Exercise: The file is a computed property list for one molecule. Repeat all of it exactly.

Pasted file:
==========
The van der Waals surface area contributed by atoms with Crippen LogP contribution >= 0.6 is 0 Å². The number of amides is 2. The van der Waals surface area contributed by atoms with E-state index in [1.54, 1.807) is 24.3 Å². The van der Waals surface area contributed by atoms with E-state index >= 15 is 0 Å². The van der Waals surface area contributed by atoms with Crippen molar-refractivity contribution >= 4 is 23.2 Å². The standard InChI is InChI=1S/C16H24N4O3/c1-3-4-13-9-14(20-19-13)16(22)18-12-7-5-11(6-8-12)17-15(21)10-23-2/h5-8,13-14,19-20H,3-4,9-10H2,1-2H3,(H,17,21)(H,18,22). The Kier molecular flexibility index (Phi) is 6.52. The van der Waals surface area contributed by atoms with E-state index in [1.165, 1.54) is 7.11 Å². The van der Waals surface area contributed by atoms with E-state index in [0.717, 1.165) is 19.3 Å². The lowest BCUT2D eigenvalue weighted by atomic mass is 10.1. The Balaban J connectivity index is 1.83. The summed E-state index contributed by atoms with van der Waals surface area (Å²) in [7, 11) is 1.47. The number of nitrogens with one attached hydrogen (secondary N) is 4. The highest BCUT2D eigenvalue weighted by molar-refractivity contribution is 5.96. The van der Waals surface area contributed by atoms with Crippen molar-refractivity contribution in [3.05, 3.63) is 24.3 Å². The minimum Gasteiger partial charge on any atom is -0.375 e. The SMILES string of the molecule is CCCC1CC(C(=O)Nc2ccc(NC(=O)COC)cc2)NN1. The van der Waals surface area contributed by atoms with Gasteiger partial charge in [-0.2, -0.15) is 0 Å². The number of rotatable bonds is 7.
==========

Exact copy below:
The van der Waals surface area contributed by atoms with Crippen LogP contribution >= 0.6 is 0 Å². The number of amides is 2. The van der Waals surface area contributed by atoms with E-state index in [1.54, 1.807) is 24.3 Å². The van der Waals surface area contributed by atoms with E-state index >= 15 is 0 Å². The van der Waals surface area contributed by atoms with Crippen molar-refractivity contribution >= 4 is 23.2 Å². The standard InChI is InChI=1S/C16H24N4O3/c1-3-4-13-9-14(20-19-13)16(22)18-12-7-5-11(6-8-12)17-15(21)10-23-2/h5-8,13-14,19-20H,3-4,9-10H2,1-2H3,(H,17,21)(H,18,22). The Kier molecular flexibility index (Phi) is 6.52. The van der Waals surface area contributed by atoms with E-state index in [1.165, 1.54) is 7.11 Å². The van der Waals surface area contributed by atoms with E-state index in [0.717, 1.165) is 19.3 Å². The lowest BCUT2D eigenvalue weighted by atomic mass is 10.1. The Balaban J connectivity index is 1.83. The summed E-state index contributed by atoms with van der Waals surface area (Å²) in [7, 11) is 1.47. The number of nitrogens with one attached hydrogen (secondary N) is 4. The highest BCUT2D eigenvalue weighted by molar-refractivity contribution is 5.96. The van der Waals surface area contributed by atoms with Crippen molar-refractivity contribution in [3.05, 3.63) is 24.3 Å². The minimum Gasteiger partial charge on any atom is -0.375 e. The SMILES string of the molecule is CCCC1CC(C(=O)Nc2ccc(NC(=O)COC)cc2)NN1. The van der Waals surface area contributed by atoms with Gasteiger partial charge in [-0.2, -0.15) is 0 Å². The number of rotatable bonds is 7.